A Funny Thing Happened to the Zeitgeist (the Spirit of the Times) Rolling Through the Synod in Rome. The Engine of Modernity seemed to be in gear, ready to bring about a salutary change, in softening the rigidity of the Church on the matter of marriage and divorce.
Cardinal Walter Kasper had revived the movement in 2014 to ease the discipline of the Church on the question of admitting to Holy Communion those who had been divorced and then remarried in civil ceremonies. The German bishops clustered about Kasper seemed to form the party of change within the Synod. And they proved to be quite tenacious, as the “spirit of the age” encountered a resistance far more formidable than the Kasperites had evidently anticipated.
The turning point seemed to come in a speech by the Hungarian Cardinal Peter Erdö. He would not have the question of marriage seen through the “signs of the times.” As my friend George Weigel put it, he would have the signs of the times “read through the lens of divine revelation.”
Erdö’s speech cast the question anew, and rightly, and tilted the playing field. The Kasperites had to keep falling back, in one maneuver after another. The fascination, for this viewer at least, was how these bishops, so welcoming of the “new,” would find themselves backing into some of the most venerable fallacies as they sought to salvage their position.
And so one of the first lines of retreat was to offer a species of federalism – to give the Catholics clustered in different nations the freedom to make an accommodation to the local ethos. In the strictest sense, “federalism” meant a Confederation, a loose joining of independent States, each State preserving its own sovereignty. The modified version in America contained a wide latitude for policies in the separate States marking off striking differences in the moral character of local communities.
But from the very beginning it was understood that the local variances would be contained within an integrated national polity, a republic, and one of the commitments of that Union was to preserve, in the separate States, a republican form of government. There would be no monarchies acceptable for the separate States.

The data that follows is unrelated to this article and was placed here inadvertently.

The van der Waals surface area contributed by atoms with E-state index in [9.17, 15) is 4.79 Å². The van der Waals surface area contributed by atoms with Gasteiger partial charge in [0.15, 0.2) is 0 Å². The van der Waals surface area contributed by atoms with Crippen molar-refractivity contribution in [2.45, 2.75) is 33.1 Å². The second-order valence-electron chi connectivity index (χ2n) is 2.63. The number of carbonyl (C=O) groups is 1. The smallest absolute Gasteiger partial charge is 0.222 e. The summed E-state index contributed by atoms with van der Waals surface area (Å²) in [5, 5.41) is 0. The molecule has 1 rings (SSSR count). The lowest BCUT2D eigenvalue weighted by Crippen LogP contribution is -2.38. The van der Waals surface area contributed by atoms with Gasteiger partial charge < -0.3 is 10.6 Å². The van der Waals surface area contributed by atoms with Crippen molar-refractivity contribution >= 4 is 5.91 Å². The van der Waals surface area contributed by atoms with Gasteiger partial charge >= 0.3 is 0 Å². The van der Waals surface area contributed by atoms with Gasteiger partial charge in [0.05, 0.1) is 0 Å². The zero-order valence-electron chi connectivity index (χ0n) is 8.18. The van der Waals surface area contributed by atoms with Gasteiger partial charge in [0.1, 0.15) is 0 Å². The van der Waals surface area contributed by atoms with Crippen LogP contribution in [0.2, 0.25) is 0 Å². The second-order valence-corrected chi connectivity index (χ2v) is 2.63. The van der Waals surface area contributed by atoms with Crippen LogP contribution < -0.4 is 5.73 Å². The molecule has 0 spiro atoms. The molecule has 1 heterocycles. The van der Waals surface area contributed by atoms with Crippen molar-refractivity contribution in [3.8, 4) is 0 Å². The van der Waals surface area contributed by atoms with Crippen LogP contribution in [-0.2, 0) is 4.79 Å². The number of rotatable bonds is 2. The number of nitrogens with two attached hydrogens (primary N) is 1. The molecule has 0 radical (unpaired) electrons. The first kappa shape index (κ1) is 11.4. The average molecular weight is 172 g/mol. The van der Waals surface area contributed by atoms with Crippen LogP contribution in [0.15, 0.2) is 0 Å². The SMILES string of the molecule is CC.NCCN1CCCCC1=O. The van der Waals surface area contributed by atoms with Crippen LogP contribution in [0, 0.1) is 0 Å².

The Founders were also acutely aware of “tyrannical” local majorities that would do such things as cancel debts, confiscate property, and in various ways turn themselves into local mobs. There were critical times when a decent polity would require the intervention of a more distant central authority, not under the thumb of those local majorities.
As the matter arose at the Synod, the bishops were well aware that in Germany, Austria, Switzerland, and Belgium, there was already taking hold a willingness to offer Communion to those who were divorced and civilly remarried. To choose the “option” of federalism was to take a gentle step on the path toward dismantling a church Catholic and turning it into another nominal Christian church, with the theology shifting by countries, counties, and parishes. And for that ordinary Catholic parishioner, one of the stable points of assurance was that the theology in his church was not going to be altered by the local majority.
The Kasperites retreated then to a plea to respect individual “consciences.” But as John Paul II famously taught, “conscience,” rightly understood, was directed to a set of objective moral norms. It was not a tag line to summon respect for whatever people professed deeply to believe.
At the end, in an attempt to offer some gentle concession to the Kasperites, the Synod tentatively accepted a notion of “pastoral accompaniment” of the divorced and remarried. A settlement could be arrived at privately by the penitent and the confessor. This arrangement seemed to be more acceptable because it offered no explicit challenge and no denial of Catholic teaching.
And yet that may simply allow the ethic of the Church to be rescinded, case by case, in a de facto way, while preserving the façade of the teaching de jure. It’s a formula for dismantling the rules governing Catholic life without the need to acknowledge or justify the change.
But as we trace matters through in this way, the Kasperites seem to be tracing themselves back to the subtle fallacy that Pius X brought out so sharply in his critique of the Modernists in Pascendi Dominici Gregis (1907). The Holy Father remarked on the philosopher who “recognizes the reality of the divine as an object of faith,” but “this reality is not to be found by him but in the heart of the believer, as an object of feeling and affirmation.”
The Modernist believer will assert, in contrast, the “reality of the divine. . . quite independently of the person who believes it.” But where, he asked, does the Modernist find the ground of this assertion of belief? And the answer: “In the personal experience of the individual.” Everything is refracted through the experience and “religious sense” of the individual himself.
In this way, the reality of the divine is transmuted into a construction of the mind and imagination, and when reduced in that way, “every religion, even that of paganism, must be held to be true.”
The Kasperites begin, I’m sure, with a sympathy for the hurts of real people. But for the most benign motives they back themselves into fallacies running deep, and they displace the truth they have been called to sustain.